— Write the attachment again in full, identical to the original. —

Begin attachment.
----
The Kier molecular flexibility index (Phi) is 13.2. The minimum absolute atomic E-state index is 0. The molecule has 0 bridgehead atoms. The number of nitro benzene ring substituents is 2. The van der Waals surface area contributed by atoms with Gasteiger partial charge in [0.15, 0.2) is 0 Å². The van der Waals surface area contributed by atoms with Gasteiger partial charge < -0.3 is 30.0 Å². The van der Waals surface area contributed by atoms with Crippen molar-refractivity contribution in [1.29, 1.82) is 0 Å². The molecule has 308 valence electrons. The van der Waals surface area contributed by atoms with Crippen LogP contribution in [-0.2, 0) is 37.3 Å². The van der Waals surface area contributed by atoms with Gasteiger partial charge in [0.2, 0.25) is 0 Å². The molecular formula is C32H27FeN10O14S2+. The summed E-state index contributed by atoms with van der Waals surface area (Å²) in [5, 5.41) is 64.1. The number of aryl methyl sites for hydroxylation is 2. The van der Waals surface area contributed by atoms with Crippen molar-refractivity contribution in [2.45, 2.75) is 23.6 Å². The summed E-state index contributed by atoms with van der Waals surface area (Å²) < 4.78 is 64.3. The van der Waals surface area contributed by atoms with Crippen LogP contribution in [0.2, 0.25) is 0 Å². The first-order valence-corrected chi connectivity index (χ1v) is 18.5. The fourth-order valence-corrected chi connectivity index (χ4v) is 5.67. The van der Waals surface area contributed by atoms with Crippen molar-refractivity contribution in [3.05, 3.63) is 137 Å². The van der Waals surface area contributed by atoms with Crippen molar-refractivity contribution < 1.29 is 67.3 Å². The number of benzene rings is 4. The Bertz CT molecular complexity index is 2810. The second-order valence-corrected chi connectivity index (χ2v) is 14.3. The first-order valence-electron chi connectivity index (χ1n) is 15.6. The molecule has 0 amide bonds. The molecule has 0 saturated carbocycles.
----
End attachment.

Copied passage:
The Kier molecular flexibility index (Phi) is 13.2. The minimum absolute atomic E-state index is 0. The molecule has 0 bridgehead atoms. The number of nitro benzene ring substituents is 2. The van der Waals surface area contributed by atoms with Gasteiger partial charge in [0.15, 0.2) is 0 Å². The van der Waals surface area contributed by atoms with Gasteiger partial charge < -0.3 is 30.0 Å². The van der Waals surface area contributed by atoms with Crippen molar-refractivity contribution in [1.29, 1.82) is 0 Å². The molecule has 308 valence electrons. The van der Waals surface area contributed by atoms with Crippen LogP contribution in [-0.2, 0) is 37.3 Å². The van der Waals surface area contributed by atoms with Gasteiger partial charge in [0.2, 0.25) is 0 Å². The molecular formula is C32H27FeN10O14S2+. The summed E-state index contributed by atoms with van der Waals surface area (Å²) in [5, 5.41) is 64.1. The number of aryl methyl sites for hydroxylation is 2. The van der Waals surface area contributed by atoms with Crippen molar-refractivity contribution in [2.45, 2.75) is 23.6 Å². The summed E-state index contributed by atoms with van der Waals surface area (Å²) < 4.78 is 64.3. The van der Waals surface area contributed by atoms with Crippen LogP contribution in [0.2, 0.25) is 0 Å². The first-order valence-corrected chi connectivity index (χ1v) is 18.5. The fourth-order valence-corrected chi connectivity index (χ4v) is 5.67. The van der Waals surface area contributed by atoms with Crippen molar-refractivity contribution in [3.05, 3.63) is 137 Å². The van der Waals surface area contributed by atoms with Crippen molar-refractivity contribution < 1.29 is 67.3 Å². The number of benzene rings is 4. The Bertz CT molecular complexity index is 2810. The second-order valence-corrected chi connectivity index (χ2v) is 14.3. The first-order valence-electron chi connectivity index (χ1n) is 15.6. The molecule has 0 amide bonds. The molecule has 0 saturated carbocycles.